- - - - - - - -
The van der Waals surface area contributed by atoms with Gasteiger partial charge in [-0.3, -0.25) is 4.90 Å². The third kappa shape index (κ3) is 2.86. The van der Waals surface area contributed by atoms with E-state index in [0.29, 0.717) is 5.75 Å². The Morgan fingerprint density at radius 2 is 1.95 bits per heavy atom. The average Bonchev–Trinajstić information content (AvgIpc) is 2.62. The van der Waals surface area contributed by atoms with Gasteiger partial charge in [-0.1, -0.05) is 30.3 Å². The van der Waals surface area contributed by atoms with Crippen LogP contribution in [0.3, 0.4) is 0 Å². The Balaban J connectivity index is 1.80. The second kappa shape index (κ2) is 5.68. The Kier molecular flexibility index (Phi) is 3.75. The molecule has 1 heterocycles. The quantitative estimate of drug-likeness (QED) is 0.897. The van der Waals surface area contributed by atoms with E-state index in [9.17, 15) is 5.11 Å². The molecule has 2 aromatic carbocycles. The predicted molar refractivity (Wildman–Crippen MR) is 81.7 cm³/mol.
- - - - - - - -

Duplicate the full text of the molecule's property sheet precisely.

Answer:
The van der Waals surface area contributed by atoms with Gasteiger partial charge in [-0.3, -0.25) is 4.90 Å². The third kappa shape index (κ3) is 2.86. The van der Waals surface area contributed by atoms with E-state index in [0.29, 0.717) is 5.75 Å². The Morgan fingerprint density at radius 2 is 1.95 bits per heavy atom. The average Bonchev–Trinajstić information content (AvgIpc) is 2.62. The van der Waals surface area contributed by atoms with Gasteiger partial charge in [-0.1, -0.05) is 30.3 Å². The van der Waals surface area contributed by atoms with Crippen LogP contribution in [0.3, 0.4) is 0 Å². The Balaban J connectivity index is 1.80. The second kappa shape index (κ2) is 5.68. The Kier molecular flexibility index (Phi) is 3.75. The molecule has 1 heterocycles. The quantitative estimate of drug-likeness (QED) is 0.897. The van der Waals surface area contributed by atoms with E-state index in [9.17, 15) is 5.11 Å². The molecule has 2 aromatic carbocycles. The predicted molar refractivity (Wildman–Crippen MR) is 81.7 cm³/mol.